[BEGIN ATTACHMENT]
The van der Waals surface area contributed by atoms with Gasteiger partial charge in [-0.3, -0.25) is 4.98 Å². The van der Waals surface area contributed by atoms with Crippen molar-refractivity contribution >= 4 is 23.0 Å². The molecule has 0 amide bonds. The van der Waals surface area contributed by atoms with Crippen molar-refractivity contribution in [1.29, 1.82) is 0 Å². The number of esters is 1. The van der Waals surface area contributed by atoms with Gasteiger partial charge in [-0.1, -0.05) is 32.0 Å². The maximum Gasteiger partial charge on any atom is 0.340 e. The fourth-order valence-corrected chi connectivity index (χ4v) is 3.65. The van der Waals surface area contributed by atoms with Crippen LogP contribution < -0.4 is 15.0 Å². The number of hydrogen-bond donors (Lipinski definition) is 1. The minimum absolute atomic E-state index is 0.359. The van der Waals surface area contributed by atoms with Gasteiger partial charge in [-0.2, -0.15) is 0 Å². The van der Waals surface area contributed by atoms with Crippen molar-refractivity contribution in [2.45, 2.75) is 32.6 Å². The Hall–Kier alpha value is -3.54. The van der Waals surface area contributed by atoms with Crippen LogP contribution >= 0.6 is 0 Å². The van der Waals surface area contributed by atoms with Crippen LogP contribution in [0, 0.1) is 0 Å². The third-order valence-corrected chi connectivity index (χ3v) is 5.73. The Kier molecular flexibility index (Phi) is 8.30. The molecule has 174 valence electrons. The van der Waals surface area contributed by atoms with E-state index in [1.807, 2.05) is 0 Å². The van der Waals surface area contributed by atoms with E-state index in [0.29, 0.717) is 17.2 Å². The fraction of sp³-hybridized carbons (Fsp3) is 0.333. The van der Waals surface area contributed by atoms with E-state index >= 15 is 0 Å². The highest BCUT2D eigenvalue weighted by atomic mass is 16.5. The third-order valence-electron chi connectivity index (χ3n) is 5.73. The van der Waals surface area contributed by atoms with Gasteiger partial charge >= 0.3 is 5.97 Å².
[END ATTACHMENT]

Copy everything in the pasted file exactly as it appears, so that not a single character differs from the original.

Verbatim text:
The van der Waals surface area contributed by atoms with Gasteiger partial charge in [-0.3, -0.25) is 4.98 Å². The van der Waals surface area contributed by atoms with Crippen molar-refractivity contribution >= 4 is 23.0 Å². The molecule has 0 amide bonds. The van der Waals surface area contributed by atoms with Crippen molar-refractivity contribution in [1.29, 1.82) is 0 Å². The number of esters is 1. The van der Waals surface area contributed by atoms with Gasteiger partial charge in [-0.1, -0.05) is 32.0 Å². The maximum Gasteiger partial charge on any atom is 0.340 e. The fourth-order valence-corrected chi connectivity index (χ4v) is 3.65. The van der Waals surface area contributed by atoms with Crippen LogP contribution < -0.4 is 15.0 Å². The number of hydrogen-bond donors (Lipinski definition) is 1. The minimum absolute atomic E-state index is 0.359. The van der Waals surface area contributed by atoms with Gasteiger partial charge in [-0.2, -0.15) is 0 Å². The van der Waals surface area contributed by atoms with Crippen molar-refractivity contribution in [2.45, 2.75) is 32.6 Å². The Hall–Kier alpha value is -3.54. The van der Waals surface area contributed by atoms with Crippen LogP contribution >= 0.6 is 0 Å². The van der Waals surface area contributed by atoms with Crippen LogP contribution in [0, 0.1) is 0 Å². The third-order valence-corrected chi connectivity index (χ3v) is 5.73. The Kier molecular flexibility index (Phi) is 8.30. The molecule has 174 valence electrons. The van der Waals surface area contributed by atoms with E-state index in [1.807, 2.05) is 0 Å². The van der Waals surface area contributed by atoms with E-state index in [0.29, 0.717) is 17.2 Å². The fraction of sp³-hybridized carbons (Fsp3) is 0.333. The van der Waals surface area contributed by atoms with E-state index >= 15 is 0 Å². The highest BCUT2D eigenvalue weighted by atomic mass is 16.5. The third-order valence-electron chi connectivity index (χ3n) is 5.73. The van der Waals surface area contributed by atoms with Gasteiger partial charge >= 0.3 is 5.97 Å².